Saturday, February 24, 2007

EMI still loves DRM

The one member of the RIAA to have been actively considering a way of dropping the need for DRM from its downloads, EMI, has abandoned negotiations and apparently abandoned the idea.

The sticking point? Record company greed, as ever:

EMI, the third-largest music company, demanded an upfront payment to compensate for its risk in releasing the music without software that prevents copying, the sources said. The retailers countered with a lower offer, which EMI rejected, and negotiations are now on hold, they said.

We're not quite sure why EMI even thought this one would fly - after all, if removing the DRM from the downloads meant that each song would be sold just once and then released for free into wild, that's even more of a risk for a download company than for the record company. EMI would still have other ways of making money from the music; if nobody needed Napster to get their downloads any more, Napster has no business. In effect, EMI is asking to be compensated for a risk from the companies actually taking the risk.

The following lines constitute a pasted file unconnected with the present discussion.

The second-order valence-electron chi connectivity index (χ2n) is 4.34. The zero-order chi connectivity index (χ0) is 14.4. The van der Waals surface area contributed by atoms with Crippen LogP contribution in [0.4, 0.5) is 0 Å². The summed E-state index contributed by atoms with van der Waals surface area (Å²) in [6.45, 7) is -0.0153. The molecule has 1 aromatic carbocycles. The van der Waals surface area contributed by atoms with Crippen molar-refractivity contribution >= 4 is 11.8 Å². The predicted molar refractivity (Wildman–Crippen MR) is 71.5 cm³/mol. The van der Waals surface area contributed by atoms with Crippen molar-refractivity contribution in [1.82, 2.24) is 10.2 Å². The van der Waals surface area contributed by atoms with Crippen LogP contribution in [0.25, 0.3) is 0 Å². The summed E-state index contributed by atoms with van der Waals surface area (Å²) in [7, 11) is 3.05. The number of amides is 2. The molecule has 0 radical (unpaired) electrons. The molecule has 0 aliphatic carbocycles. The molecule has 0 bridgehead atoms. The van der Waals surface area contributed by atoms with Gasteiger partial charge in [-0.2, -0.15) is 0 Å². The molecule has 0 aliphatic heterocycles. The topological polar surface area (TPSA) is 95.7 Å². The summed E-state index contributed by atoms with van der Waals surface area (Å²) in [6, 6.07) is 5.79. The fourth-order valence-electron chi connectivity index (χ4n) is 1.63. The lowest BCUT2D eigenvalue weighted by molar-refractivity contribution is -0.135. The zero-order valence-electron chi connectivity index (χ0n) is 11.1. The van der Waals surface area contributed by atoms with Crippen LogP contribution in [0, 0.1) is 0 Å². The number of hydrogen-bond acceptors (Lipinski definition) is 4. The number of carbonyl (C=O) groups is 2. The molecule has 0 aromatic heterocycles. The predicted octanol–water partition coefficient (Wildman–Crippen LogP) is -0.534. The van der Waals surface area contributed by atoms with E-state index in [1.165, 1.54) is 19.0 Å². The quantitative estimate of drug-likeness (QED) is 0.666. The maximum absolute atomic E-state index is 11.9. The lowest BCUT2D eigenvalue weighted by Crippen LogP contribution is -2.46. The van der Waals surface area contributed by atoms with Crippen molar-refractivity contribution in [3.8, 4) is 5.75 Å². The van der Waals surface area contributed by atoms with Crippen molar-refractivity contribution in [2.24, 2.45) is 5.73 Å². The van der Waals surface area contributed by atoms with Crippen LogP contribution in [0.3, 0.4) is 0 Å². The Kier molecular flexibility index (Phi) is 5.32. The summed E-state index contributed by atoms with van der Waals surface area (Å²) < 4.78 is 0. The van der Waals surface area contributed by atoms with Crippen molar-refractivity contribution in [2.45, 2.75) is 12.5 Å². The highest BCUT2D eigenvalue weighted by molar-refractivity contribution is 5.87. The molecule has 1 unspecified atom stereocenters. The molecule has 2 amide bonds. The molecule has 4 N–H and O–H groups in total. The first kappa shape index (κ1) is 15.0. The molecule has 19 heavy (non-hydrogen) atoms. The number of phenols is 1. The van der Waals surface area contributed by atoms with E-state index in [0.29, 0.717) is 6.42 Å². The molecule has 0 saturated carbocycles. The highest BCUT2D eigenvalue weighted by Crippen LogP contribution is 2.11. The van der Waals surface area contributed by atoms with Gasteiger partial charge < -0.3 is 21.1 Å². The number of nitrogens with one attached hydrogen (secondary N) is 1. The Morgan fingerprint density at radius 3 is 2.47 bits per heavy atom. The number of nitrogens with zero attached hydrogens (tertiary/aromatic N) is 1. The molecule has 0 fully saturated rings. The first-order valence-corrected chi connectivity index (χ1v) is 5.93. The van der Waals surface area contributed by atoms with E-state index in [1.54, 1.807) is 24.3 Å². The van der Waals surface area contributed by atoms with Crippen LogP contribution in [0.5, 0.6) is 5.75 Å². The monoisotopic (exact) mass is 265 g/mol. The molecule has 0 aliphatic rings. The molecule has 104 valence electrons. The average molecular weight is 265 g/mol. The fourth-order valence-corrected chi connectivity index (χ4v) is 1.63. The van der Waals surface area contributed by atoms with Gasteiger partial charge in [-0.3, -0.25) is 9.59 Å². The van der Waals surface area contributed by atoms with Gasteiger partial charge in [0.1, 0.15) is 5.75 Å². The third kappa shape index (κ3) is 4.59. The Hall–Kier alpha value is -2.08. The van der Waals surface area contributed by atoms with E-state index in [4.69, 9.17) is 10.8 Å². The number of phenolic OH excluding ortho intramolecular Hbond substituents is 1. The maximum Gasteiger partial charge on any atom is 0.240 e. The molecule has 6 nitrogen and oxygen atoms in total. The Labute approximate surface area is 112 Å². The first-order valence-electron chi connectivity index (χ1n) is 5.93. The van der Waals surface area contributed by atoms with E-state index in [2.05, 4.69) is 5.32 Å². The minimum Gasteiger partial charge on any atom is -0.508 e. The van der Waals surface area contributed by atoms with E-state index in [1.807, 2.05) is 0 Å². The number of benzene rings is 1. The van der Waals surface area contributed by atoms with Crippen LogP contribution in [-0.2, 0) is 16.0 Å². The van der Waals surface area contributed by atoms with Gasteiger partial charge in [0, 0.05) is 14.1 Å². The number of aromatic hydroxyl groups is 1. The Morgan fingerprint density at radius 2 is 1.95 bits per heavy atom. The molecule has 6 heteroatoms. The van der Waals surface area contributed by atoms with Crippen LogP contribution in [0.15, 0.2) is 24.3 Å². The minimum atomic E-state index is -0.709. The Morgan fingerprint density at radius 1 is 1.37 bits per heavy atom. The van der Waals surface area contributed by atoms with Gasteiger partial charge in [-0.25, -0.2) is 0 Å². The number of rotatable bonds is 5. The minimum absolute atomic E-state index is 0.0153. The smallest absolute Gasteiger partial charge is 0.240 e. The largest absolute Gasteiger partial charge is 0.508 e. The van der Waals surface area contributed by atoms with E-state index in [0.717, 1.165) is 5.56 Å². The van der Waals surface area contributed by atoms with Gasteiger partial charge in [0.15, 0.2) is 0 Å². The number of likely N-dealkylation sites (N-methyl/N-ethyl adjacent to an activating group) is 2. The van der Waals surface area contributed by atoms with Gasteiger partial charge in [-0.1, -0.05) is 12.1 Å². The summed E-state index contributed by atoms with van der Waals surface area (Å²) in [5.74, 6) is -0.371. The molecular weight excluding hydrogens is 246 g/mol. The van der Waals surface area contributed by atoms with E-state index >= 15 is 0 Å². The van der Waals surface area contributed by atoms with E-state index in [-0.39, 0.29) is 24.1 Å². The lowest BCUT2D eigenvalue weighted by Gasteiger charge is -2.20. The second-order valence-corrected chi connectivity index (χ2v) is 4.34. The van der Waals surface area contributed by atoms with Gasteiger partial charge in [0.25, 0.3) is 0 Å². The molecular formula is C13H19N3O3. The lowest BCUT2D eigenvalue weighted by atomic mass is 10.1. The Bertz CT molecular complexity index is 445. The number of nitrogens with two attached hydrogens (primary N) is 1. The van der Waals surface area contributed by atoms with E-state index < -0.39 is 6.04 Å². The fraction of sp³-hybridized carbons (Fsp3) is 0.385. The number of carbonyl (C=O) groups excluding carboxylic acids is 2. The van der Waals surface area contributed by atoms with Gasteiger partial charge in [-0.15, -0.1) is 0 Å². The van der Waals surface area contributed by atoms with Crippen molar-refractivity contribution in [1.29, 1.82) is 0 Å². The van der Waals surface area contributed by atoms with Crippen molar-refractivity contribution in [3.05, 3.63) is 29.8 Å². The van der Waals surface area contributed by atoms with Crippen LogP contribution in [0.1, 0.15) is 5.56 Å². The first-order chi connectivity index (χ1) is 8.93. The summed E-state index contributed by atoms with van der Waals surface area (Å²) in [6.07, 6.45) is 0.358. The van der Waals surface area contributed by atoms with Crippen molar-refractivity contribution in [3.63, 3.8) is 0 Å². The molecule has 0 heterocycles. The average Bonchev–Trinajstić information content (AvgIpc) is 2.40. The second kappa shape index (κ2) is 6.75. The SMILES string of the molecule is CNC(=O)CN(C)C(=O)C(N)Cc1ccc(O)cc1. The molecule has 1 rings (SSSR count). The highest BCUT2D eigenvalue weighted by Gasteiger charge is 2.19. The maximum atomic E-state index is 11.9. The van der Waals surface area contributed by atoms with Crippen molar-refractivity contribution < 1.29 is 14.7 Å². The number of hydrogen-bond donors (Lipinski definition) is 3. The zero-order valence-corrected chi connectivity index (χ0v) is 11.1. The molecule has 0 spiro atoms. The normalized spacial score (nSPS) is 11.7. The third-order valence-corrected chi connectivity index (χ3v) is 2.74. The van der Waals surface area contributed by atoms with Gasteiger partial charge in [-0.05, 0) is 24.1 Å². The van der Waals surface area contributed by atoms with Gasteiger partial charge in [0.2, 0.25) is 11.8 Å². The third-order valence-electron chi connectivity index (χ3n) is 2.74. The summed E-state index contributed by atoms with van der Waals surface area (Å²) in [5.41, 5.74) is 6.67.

1 comment:

Anonymous said...

DRM is a joke...any kid can turn a song with DRM into an mp3. Labels need to lower prices of albums/songs and sell direct to consumers.

Also, The RIAA's efforts against file sharing are soon going to be a thing of the past with all of these new software applications that offer encrypted exchanges. Look at GigaTribe for instance ( ), their free software lets users exchange entire folders of albums in a few easy clicks, and not even the ISPs will be able to spot what's being exchanged.

The music model is changing rapidly, and the music industry is just going to have to adapt. I for one will never buy a DRM-plagued music file, nor will I buy one of those "copy protected" CD's I so often see. DRM will just backfire and hurt their sales!!

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